24th April 2016
The Caribbean cricket podcast
Welcome to edition no. 28 of The Willow in the WIndies.
An immensely busy week for West Indies cricket – almost exclusively off the field.
The biggest news was the report that the BCCI had waived its claim to USD$42m against the WICB, coming out of the ODI players’ strike of October 2014. I wondered if this counted as a triumph for the WIndies Board?
India are visiting the Caribbean for a Test series later this year – but Reds broke the news that the prospective dates for the St Lucia Test have already been moved. Reds is part of a big promotion of the Test there on his island of residence.
In Grenada, a group of West Indies Legends gathered to lend their names to the call for the dissolution of the WICB. Their’s are strong voices which I felt couldn’t just be ignored. Yet opinions in the Caribbean are wildly, and strongly, divergent. Even within Caricom’s own Head of States group, there is some difference of opinion. Antigua’s PM Gaston Browne distanced himself from the hard line against the WICB being taken by the likes of PMs Mitchell and Rowley.
Personally, I feel the Legends involvement signalled ‘first shots fired’ in a potential Caribbean civil war over cricket governance. The WICB did issue a statement in response (they also issued their annual accounting figures up to September 2015 this week); but others were more outspoken in response: former BCA Secretary, Gregory Nicholls on the Mason & Guests show in Barbados particularly so, saying the Legends were being used as ‘pawns in a political game’.
I myself would still like to see the WICB make a more obviously conciliatory response in the face of this huge wave of public opinion. I feel this is a ‘storming of the Bastille’ moment; and it is not good enough to respond with ‘let them eat cake’. Reds feels the Board needs to communicate the message more clearly; and would also encourage WIPA’s Wavell Hinds to do likewise re the players’ union’s position.
Both Reds and I are disappointed by the level of misinformation being circulated: WIndies coach, Phil Simmons, for example, claimed in a recent interview that he and the victorious T20 players had no email wishes of ‘good luck’ or ‘congratulations’ from the WICB or Director of Cricket, Richard Pybus – which is not the case. Reds and I have seen those emails and I read out their brief contents. The same is the case with the allegations that the players’ kit was not ready – yet seven players were holding out before committing to play in the tournament, so their kit was late in being printed. I wondered though, that if coach Simmons is possibly too close to those players – and if it puts him in conflict with Pybus, then his own future must be in some doubt.
Communication on so many levels is obviously poor right now, and Sir Curtly Ambrose is not alone in encouraging all sides to get together to talk. Compromise on both sides is necessary – and we suggested that the inclusion of the excluded players in the upcoming ODI tri-series would be an act of good faith and potential ‘olive branch’.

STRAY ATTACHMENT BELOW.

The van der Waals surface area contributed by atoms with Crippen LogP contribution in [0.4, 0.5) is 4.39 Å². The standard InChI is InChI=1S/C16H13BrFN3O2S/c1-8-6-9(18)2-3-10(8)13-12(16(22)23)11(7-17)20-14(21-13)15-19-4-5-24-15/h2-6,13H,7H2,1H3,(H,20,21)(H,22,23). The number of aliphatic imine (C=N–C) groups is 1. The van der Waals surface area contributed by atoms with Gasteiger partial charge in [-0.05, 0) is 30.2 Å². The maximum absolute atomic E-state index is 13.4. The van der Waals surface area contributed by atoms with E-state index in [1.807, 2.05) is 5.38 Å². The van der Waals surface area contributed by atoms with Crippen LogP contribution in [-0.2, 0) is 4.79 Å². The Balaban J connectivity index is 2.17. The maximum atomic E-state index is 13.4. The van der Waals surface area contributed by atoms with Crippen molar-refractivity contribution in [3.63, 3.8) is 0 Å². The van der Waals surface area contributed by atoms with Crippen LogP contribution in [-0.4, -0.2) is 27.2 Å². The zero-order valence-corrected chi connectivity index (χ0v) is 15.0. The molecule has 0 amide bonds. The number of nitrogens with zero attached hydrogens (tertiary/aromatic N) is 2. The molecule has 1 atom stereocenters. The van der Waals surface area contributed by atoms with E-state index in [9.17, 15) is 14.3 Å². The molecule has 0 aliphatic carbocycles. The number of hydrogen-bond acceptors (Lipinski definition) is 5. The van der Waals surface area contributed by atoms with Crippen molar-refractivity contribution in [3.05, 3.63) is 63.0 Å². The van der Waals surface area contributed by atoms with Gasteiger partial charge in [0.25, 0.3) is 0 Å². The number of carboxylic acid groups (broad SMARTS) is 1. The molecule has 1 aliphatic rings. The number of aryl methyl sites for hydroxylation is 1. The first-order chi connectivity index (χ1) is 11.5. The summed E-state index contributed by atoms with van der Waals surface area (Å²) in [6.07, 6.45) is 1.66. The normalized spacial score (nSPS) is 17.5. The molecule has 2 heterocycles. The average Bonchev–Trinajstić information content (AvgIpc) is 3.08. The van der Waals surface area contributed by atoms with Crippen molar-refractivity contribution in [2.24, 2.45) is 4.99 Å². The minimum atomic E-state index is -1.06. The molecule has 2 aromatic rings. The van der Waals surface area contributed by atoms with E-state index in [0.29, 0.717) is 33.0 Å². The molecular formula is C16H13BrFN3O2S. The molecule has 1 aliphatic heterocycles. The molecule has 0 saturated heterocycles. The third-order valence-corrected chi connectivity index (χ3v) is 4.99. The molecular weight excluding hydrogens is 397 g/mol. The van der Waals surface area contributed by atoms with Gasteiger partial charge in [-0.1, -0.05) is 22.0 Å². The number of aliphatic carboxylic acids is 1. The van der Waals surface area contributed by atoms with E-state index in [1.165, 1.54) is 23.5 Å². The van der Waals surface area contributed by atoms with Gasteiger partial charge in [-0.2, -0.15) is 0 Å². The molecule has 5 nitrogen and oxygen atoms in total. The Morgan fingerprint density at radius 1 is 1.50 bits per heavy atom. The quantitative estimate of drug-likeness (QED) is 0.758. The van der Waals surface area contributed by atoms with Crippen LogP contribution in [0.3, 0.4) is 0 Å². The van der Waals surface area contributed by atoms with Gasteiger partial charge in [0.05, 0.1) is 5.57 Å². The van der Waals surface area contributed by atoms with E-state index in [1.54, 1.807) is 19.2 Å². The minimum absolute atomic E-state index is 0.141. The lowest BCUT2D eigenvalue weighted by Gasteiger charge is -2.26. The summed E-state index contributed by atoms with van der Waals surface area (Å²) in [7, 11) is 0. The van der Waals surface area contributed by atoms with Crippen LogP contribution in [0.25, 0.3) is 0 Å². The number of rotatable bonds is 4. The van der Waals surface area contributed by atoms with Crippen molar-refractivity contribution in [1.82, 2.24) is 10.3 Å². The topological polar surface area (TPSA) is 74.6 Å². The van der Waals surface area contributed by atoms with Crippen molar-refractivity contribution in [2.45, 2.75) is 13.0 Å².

Moving on to more important issues, Reds told me how much he was looking forward to reading Tino Best’s upcoming autobiography, lurid extracts of which have been appearing in the press. He also said he had ‘no support’ upon his Test debut.
Elsewhere, Chris Gayle has become a father, and named his daughter ‘Blush’; meanwhile James Sutherland indicated that Gayle will not be banned from appearing in the next Big Bash.
Meanwhile, news came through about Franklyn Rose, who was deported from New Zealand. In a press release via WIPA he told of his harrowing experience; and he also told RJR News of his intention to sue the New Zealand government.
On the horizon, West Indies were asked by the PCB to play a couple of their ODIs due later this year in Pakistan itself, rather than the UAE. The Board has respectfully declined. The situation is still not safe enough, in my opinion, for a return of international cricket to the country. Memories of the horrific attack on the Sri Lankan team of 2007 were recalled this week in a BBC interview by umpire Steve Davis, who was caught up in the terrifying incident. West Indies are due, reportedly, to face Afghanistan in three T20s in the UAE after they play Pakistan.
In CPL news, it was announced in Guyana that they will be hosting the semi-finals and final of the tournament – although this news is as yet unconfirmed. What was confirmed was that the Guyanese government are likely to pay USD$1.5m for the event, and will also repay in instalments to the CPL a debt of half-a-million dollars incurred by the country’s previous government. Already, several letters have appeared in the nation’s press asking if this is a good use of public money?
The Barbados Tridents have their own problems, with new owner Dr Vijay Mallya facing warrants for his arrest; and was convicted in his absence in a Hyderabad court for bouncing cheques.
Also in Barbados, the Minister of Sport, Stephen Lashley said in a local radio show that the Barbados government owes the BCA $10m in leasing payments. Meanwhile, the BCA has announced the date for an Emergency General Meeting. The common denominator in so many of these challenging and contentious issues is the parlous financial state of the region.
Finally, we ended the show by noting the tragic early, sudden death of Barbados cricket and sports journalist, Petra Gooding.
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